- BC Games
COLUMN: How soon is too soon?
How soon is too soon when it comes to flaunting the Christmas spirit? For anyone attempting to weigh tradition vs. commercial realities, it’s difficult to gauge. Fortunately, it’s never been simpler to canvass public opinion.
“December 1st and no sooner,” Danielle Fransen wrote, voicing the majority opinion of commenters weighing in with their two cents.
“Not yet,” counseled Jacqueline Green. “You will drive your poor staff bonkers!!! My boss started playing all day Christmas music six weeks before… there are only so many Christmas songs… the repetition was crazy-making.”
It seems there is such a thing as too much of a good thing when it comes to Christmas tunes. Force the festive feeling too early, and it ruins it for people, and your staff are people, too, I feel obligated to point out.
“As a retail worker, hearing nothing but Christmas music for over a month makes the usual stress absolutely unbearable,” said Jo-Jo Reynen, who favours a mid-December start.
Stampede Tack turned to its followers for guidance after hearing about a national retailer who started playing Christmas music on Nov. 1, but pulled the Yuletide tunes after staff complained.
“So it got me thinking – when is the right time?” the page’s administrator commented down thread.
“Why play ONLY Christmas music?” wondered Kim Kelly, offering a welcome compromise to those oh-so-fraught weeks between Nov. 1 and Dec. 25. “Can it not be shuffled in and get played more often as Christmas nears?”
“November is for Remembrance Day and our soldiers!” Harrumphed Nancy Berry, making a very good point, Stampede Tack agreed.
“Appalling before Remembrance Day,” added Bretta Deluca.
“Today!!! I never get too much of Christmas music!!!” said Gwen Litke Massie, adding a burst of infectious positivity to the mix.
Still, Christmas cheer aside, it must be acknowledged – seriously, and without snark – that not everyone looks forward to Christmas, for private reasons that may be difficult to reveal, and not because they are grinches or cold humbugs. Quite the opposite.
“For some of us, Christmas brings us sad memories, and when we hear Christmas music, it makes it worse,” said Deb Munroe. “Not everyone has a happy Christmas…. it is very difficult to go through the days.”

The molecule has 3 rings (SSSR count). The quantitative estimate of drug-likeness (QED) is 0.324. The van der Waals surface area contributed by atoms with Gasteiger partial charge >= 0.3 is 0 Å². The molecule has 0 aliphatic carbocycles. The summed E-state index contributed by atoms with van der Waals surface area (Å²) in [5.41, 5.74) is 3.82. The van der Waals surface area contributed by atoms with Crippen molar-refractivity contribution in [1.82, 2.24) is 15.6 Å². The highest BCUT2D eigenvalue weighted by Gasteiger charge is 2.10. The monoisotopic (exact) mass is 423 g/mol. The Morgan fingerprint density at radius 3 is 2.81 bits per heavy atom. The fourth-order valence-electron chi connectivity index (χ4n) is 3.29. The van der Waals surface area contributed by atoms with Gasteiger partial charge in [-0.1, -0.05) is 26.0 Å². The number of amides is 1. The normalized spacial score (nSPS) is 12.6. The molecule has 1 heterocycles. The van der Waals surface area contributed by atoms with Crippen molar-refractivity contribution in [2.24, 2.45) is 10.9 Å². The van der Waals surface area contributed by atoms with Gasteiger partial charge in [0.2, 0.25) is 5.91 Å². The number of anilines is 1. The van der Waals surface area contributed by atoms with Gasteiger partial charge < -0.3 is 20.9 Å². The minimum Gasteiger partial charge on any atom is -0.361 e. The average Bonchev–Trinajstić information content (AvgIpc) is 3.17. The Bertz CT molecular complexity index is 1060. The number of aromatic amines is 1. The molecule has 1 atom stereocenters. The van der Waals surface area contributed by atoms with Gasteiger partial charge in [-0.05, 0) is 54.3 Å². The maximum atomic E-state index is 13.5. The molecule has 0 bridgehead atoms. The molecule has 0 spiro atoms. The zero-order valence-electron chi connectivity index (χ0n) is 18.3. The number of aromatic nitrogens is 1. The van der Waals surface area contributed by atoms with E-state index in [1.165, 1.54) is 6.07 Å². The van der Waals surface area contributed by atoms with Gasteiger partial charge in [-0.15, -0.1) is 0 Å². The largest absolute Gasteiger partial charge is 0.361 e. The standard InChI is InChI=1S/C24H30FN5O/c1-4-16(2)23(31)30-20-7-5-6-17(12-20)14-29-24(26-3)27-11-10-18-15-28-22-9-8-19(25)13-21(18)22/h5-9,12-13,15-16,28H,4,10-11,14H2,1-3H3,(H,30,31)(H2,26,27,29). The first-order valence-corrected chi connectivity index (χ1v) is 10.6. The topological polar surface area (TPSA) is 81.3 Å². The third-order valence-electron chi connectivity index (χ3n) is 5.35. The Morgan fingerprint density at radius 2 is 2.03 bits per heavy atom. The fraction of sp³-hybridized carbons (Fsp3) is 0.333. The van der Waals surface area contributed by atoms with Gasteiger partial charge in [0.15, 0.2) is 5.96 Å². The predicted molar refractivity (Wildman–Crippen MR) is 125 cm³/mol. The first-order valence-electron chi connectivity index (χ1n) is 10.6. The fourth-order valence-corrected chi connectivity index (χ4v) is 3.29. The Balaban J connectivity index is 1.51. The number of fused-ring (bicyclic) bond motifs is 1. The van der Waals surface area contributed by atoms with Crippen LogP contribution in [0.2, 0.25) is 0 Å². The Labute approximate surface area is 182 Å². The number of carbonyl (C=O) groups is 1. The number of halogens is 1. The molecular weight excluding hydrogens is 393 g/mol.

For me, Christmas stirs up PTSD-type memories of perilous journeys across thousands of kilometers of icy, snowy and dark highways. For more than a decade, I lived in northern B.C., but would venture south to family and old friends each Christmastime. Thanks to a four-wheel drive, cautious attitude, proper winter tires and plain ol’ luck, I’m here to whine about Christmases past to my heart’s content.
Speaking of my old haunting grounds, CBC Daybreak North posted this equally loaded question to its Facebook followers Nov. 5 – Guy Fawkes Day, for those keeping track: “When should people start getting ready for the holiday season? When is the right time to put on your holiday lights?”
“One month to Christmas, November 25,” said one northerner, voicing the majority opinion.
“I say it’s so much work, and I love it, so the sooner the better,” countered another. “Grinches can waste energy being grumpy.... I will be in Christmas bliss.”
Well, perhaps it’s time to take the suggestion of the following Christmas fan and northerner (they’re sensible people) to heart:
“I don’t see what they big deal is about when 'the right time’ is. If you wanna put up your stuff on Nov 1st then so be it...or leave it till the last week before Xmas...is up to you.
“I personally don’t think there is a right or wrong time. I personally wait till December...but there are Christmas lights up and decorations on people’s homes and I quite enjoy seeing it all!”
So... let me be the first one to wish you glad tidings of the season. Whatever season it is!